This Time is Different?

Source: Financial Times (click on gif)

22 March 2019. The yield curve inverted.

Briefly, it could be read as investors are rotating their short-term bond investments (3 months) to long-term ones (10 years), to the extent that they are willing to do so even if it means making a seemingly illogical investment of having lower returns over the long-term, compared to higher returns over the short-term.

Now bear in mind these are highly intelligent professional and sophisticated institutional investors – Why would they make such an illogical choice?

As the saying goes, one bird in the hand is worth two in the bush. Under normal circumstances, an investor might expect higher returns for long-term investments (lower certainty) and might be willing to accept lower returns for short-term investments (higher certainty).

Unless of course, these are no longer normal circumstances, and they are seeing something ahead which we might not see yet, and since these institutional investors have a much larger portfolio, they have to begin rotating now, ahead of the pack.

We are not economic experts, just observant investors, and we tend not to write about such macro-economic activities as they are largely out of our control. But we happen to observe several factors aligning recently, and could not help but wonder if these are a sign of things to come:

1) Yield curve inverted for the first time since 2007.

Source: Financial Times

Year 1989, the yield curve inverted. The market made a point that this time is different because of some reason. The result was that the US market tanked a year later in July 1990.

Year 2000, the yield curve inverted. The market argued this time is different because of some reason. The result was that the dotcom bubble burst months later in March 2001.

Late 2005, the yield curve inverted. The market insisted this time is different because of some reason. The result was the subprime mortgage situation melted down 18 months later in October 2007.

22 March 2019, the yield curve inverted. The market wants you to know this time is different

2) America’s unemployment rate is at historical lows.

Source: The White House (click on image)

The interesting thing is that when we overlay the US unemployment rate chart with the US yield curve spread, we might see a glaring co-incidence from 1989 – each time 1) the yield curve spread inverted and 2) the unemployment rate goes up subsequently (might be caused by the former), a recession occurred.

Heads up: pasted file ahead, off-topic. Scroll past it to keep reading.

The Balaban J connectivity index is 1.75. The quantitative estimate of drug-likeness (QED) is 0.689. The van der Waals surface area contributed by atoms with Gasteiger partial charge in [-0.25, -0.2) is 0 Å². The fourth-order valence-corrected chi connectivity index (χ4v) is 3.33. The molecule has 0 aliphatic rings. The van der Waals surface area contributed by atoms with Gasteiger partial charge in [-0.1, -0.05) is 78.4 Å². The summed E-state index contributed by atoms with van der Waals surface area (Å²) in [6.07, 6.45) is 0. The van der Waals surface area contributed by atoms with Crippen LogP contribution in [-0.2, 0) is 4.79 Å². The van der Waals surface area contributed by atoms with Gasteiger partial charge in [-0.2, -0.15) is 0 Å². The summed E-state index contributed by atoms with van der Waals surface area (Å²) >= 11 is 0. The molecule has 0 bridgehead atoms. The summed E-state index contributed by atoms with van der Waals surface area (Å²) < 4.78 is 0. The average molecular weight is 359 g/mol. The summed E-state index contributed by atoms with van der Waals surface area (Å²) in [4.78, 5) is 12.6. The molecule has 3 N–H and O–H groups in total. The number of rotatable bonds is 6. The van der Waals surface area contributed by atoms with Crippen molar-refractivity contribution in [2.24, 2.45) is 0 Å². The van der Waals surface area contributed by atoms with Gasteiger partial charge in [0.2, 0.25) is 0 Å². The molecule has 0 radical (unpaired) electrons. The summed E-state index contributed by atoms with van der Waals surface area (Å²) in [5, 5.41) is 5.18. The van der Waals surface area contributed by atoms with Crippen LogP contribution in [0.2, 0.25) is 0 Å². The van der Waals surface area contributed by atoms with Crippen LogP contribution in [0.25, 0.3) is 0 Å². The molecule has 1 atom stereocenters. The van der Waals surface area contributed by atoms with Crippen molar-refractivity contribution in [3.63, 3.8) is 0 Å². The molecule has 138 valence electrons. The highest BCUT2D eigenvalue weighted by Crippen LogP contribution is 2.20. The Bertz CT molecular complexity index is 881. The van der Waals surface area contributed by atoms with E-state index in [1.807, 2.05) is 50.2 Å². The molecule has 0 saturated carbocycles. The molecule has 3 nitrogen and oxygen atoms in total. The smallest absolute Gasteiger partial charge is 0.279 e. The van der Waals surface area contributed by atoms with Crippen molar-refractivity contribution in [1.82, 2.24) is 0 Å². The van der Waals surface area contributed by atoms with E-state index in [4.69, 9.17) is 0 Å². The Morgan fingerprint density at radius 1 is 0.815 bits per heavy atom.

It’s not exactly rocket science – with yield curve inversion, businesses might find it harder to obtain loans from banks and therefore might slowdown their expansion (spending) and sought to reduce expenses by increasing productivity and hiring less workers. When this occur through the value chain, economic activities might reduce, such is the vicious cycle.

3) A general sense where investors no longer require a sense of caution despite increased negative news; i.e. getting less risk adverse and willing to take more risk. Many if not most companies are generally grossly overvalued. Even some of the high-quality companies we have previously highlighted seem to be in dangerously high valuation ranges.

4) A general on-the-ground observation that many high-quality companies are being shorted at higher than usual levels in at least the past 24 months (even higher count than Sep-Dec 2018).

5) A general sense of hype where any company which claim they are associated with “AI”, “Cannabis”, “Robotics”, “IoT”, “EV”, “5G” and so on might literally increase a few folds in valuation in a few short months, apparently just because.

We think this might be a consequence of too much money chasing too little good ideas.

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More importantly than claiming any financial forecast, we investors should be taking a hard look and ask ourselves if our portfolios are resilient enough to withstand any unintended shocks, and what can we do to mitigate risks while staying invested for further upside?

Our approach is a unique blend of Value, Growth and Quality; QGARP, if you will – Quality Growth at Reasonable Prices. We see that there are still some pockets of high-quality companies run by honest management and with growth tailwinds behind them. Equally important, fellow investors should invest in mainly undervalued companies at this late stage – the unintended difference might be a 20% fall or a 90 percent cliff jump.

Lastly, we will be mindful to rebalance our portfolio when some investee companies get priced beyond “reasonable valuations” in  the coming months. We might in fact hold more cash after said rebalancing.

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